Sixty years ago, come this November, a twenty-eight-year old Geoffrey Blainey published a history of The National Bank of Australasia marking its first commercial century. He took us on a ride through start-ups and crashes, panics and depressions, wars and peace into a 1950s mired in controversy and banking reforms.
Almost thirty years on Blainey would re-write this volume shortening it, then expanding it into 1982—to the dawn of Australia’s greatest economic re-imaging via the Hawke-Keating Neocon era.
In that expanded story of the bank we now know as NAB, Blainey both celebrated and lamented the shortening of his first edition, leaving out as he needed to details of some juicy mergers and minutia. But interestedly, in re-writing his first volume’s preface he also left out a cogent insight which read:
It is no light matter for a bank to open its records to an outsider and ask for a history which is “fairly and truly presented”. It is no light matter in Australia, where banking glows as a political issue, or in any country which shares the tradition that a bank should maintain the secrecy about its customers [sic] affairs.
Today, Australia’s banking sector is once again under political scrutiny; should we be surprised? If by now we don’t know that history repeats—it’s merely the impact that grows—then we really need to open up our schools to a more rigorous curricula and our media to a better reporting of the news.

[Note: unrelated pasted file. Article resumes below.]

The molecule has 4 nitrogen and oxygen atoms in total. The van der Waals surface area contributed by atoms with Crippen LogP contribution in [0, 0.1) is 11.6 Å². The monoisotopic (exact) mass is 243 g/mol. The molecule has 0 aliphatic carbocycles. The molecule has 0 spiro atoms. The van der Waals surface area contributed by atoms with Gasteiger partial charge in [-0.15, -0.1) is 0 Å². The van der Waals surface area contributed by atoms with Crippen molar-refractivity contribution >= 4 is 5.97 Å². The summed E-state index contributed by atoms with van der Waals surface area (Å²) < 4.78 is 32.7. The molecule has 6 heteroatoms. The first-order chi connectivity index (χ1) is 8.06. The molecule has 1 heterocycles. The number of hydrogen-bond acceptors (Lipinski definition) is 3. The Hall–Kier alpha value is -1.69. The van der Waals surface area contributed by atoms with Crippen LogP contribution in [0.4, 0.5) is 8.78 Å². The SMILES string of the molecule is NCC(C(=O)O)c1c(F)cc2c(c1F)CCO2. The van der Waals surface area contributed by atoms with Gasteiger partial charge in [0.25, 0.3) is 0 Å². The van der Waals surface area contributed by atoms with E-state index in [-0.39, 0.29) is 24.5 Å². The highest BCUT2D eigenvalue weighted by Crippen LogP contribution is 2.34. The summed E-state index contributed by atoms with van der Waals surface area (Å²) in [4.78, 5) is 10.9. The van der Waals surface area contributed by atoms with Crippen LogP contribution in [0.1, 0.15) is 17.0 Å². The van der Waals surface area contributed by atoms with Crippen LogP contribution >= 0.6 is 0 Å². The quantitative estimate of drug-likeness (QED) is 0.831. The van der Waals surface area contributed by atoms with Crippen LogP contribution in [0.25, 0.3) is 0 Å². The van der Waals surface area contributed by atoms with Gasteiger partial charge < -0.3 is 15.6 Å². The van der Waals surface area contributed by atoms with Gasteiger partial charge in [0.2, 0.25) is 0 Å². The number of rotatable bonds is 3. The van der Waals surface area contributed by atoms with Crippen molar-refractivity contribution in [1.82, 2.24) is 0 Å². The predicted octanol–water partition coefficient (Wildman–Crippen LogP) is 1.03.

Thing is, as the light of day is both antiseptic and cliché to misdeeds, we’ve also seen especially in America this past decade, that political banking oversight sometimes leads to farce. As fiction’s Gordon Gekko said, “Greed is good”: it’s just that farce makes excellent fodder for greed.
For me as a young kid, banking meant a blue Donald Duck Bank of New South Wales money box, a Commonwealth Bank school passbook recording a weekly deposit of ten cents and Aussie Bonds paying 11.25% at call. (The Commonwealth Bank eventually took everything in that passbook in fees; the Commonwealth Government more than gave it back to me with runaway interest.)
Sometimes therefore, it’s good for an industry to be reminded that if its greed comes too easily, then it’s not working hard enough at its real bottom line.
Yes, the current Australian Banking Royal Commission will not produce the farce of America’s GFC hearings, the result being the latter’s banks siphoning government bailouts in salaried bonuses. For one, we don’t domicile privatised ratings agencies here. Nor is anything in Australia, “too big to fail”.
But Blainey’s history reminds us of times when Capitalism implied building something; powered by people with one eye on profit for sure but the other firmly set on competitive service.
If the Royal Commission shows that greed has indeed become a fiasco for Australia, then it’s those banks with a true underlying service mentality that will survive the industry shake-up to come.
They’ll be the lifeblood of a new economy, set at a time six decades after Blainey’s first work, when our world feels like it’s about to explode and no one can truly explain why.
© 2018 Adam Parker.
Main picture credit: Blainey, G. 1958. Gold and Paper: A History of The National Bank of Australasia. Georgian House, Melbourne. Author’s copy.